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« Handling Various Tasks in SuperFocus | Main | Rules for "Do It Tomorrow": Russian Translation »
Wednesday
Feb092011

SuperFocus: The Last Page

A phenomenon which users of the latest version of SuperFocus may not have yet have come across is that unfinished tasks in Column 2 of the last page may end up being re-entered on different pages.

This happens when Column 1 of the last page is filled and a new page is started. So the last page stops being the last page. The result is that some unfinished tasks may be re-entered at the beginning of the active list and some may be re-entered on the new last page.

For example, if you have two lengthy tasks in Column 2 of the last page:

Read War and Peace

Write Review of Project X

War and Peace may be actioned before the Column 1 of the last page is filled up, and so will go to the beginning of the list. Project X may only be actioned after a new last page has been started, so will go to the end. Project X will only rejoin War and Peace once the new page has finished being worked on.

This phenomenon worried me a bit when I first encountered it, but I’ve come to realise that it’s actually an advantage. This is because it prevents too long being spent at the end of the list. There was a tendency in the earlier AutoFocus systems to “chase the end of the list”, that is for the list to be growing faster due to re-entries than one is advancing through it. Too many Column 2 items on a last page which has only a few items initially would exacerbate this. As it is though, some re-entries get diverted to the beginning of the list which allows the end to be reached faster.

Reader Comments (2)

Yes, I am finding this and it is a huge advantage of the system. Even with 'sort/add 3 items from old list' in there being caught fairly regularly I am still finding that my list is not growing in leaps and bounds but is staying pretty manageable and rapidly gaining large chunks of completed items. With some of the older items I have been opting to re-enter them a few pages ahead rather than on the end of the list. These are items that I really want to do, but I know will not realistically be done till other more pressing tasks are completed; eg, I have a list of books that I want to borrow from the library and read at some point - but before I do that I want to finish the pile of books that I have gathered over the many years, so 'read pile of books' goes in at the end of the list now, and 'borrow and read books' goes in about 10 pages ahead - which may not be far enough, but when I get to it I can move it forward again if I need to.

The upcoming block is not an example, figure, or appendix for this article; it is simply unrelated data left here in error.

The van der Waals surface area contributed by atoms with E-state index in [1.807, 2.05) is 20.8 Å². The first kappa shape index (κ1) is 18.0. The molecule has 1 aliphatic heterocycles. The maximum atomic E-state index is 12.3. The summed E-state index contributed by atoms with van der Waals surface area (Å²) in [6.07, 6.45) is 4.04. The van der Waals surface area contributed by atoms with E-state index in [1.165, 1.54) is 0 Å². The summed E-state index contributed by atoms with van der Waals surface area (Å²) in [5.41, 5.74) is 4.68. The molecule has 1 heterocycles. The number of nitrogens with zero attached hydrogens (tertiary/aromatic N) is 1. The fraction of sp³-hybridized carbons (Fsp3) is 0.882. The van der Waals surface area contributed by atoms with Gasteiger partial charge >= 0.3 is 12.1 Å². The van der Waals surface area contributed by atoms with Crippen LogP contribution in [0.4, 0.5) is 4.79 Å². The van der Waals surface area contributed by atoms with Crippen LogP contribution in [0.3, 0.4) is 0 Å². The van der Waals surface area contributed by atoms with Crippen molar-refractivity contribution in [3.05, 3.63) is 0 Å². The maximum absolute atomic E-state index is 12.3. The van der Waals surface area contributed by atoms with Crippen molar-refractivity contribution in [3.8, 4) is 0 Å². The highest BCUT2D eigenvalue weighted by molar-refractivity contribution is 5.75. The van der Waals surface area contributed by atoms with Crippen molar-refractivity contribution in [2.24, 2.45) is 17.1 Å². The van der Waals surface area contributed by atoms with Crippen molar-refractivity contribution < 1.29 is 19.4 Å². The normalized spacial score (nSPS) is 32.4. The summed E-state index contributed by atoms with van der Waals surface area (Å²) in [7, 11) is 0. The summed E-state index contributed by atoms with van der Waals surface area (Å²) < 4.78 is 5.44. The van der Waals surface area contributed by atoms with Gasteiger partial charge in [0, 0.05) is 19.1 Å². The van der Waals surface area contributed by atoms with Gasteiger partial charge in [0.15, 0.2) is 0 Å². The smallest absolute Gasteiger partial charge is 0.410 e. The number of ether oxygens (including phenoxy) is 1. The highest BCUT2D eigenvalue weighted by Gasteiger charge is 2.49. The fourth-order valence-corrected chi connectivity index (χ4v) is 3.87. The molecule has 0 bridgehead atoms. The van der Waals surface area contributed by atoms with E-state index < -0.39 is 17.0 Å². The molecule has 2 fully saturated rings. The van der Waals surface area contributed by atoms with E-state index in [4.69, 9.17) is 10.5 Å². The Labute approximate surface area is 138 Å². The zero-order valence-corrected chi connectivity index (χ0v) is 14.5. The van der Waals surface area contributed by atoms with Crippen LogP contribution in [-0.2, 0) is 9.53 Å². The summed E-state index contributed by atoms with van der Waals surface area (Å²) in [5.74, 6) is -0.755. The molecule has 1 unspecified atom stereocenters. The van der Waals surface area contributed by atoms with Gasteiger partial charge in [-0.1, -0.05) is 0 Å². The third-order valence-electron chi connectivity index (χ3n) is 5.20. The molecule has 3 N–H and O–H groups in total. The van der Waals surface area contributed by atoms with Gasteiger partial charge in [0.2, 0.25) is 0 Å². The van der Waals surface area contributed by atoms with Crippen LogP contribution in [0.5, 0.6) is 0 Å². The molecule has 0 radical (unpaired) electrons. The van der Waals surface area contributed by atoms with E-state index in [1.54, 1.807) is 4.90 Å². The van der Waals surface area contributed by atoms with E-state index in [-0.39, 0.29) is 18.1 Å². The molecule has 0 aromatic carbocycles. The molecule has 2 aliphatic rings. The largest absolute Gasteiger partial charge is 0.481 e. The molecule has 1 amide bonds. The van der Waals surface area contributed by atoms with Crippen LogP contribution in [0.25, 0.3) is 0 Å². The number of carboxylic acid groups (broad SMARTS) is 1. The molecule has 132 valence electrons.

February 11, 2011 at 6:48 | Registered Commenterwairererose
Robert:

<< I'm a tad confused about Column 2 "rules." You initially put read War and Peace, but the way I read a different post earlier, you shouldn't have been able to leave that page with that item until War and Peace had been read. >>

I don't know which post you are referring to, but you do not have to finish all the Column 2 task before you move on. What you have to do is do some work on each. If you haven't finished a task then it is re-entered in Column 2 of the next page. That's why Column 2 is described as being for unfinished tasks.

<< I will use a timer and work on it a minimum of X minutes with the willingness to work on it until "tired" and ready to switch.>>

My advice is don't overcomplicate things.

<< Regardless I'm still unsure of when i can move from page 1 with its 2 columns to page 2. As I read it, Column 2 of page 1 must be completed (based on whatever "complete" has been predesignated). This doesn't mean Column 2 items are not forwarded to another page's Column 2, just that you have done the work you have decided is necessary and call "complete." >>

Not quite. You have to take some action on each task in Column 2. If you haven't finished a task, then it is re-entered in Column 2 of the next page.

<< Should there be a rule that a Column 2 item can't be forwarded more than x # of times before actual completion? >>

Definitely not. This would destroy the flexibility of the system to deal with different types of task.
February 11, 2011 at 15:05 | Unregistered CommenterRobert2

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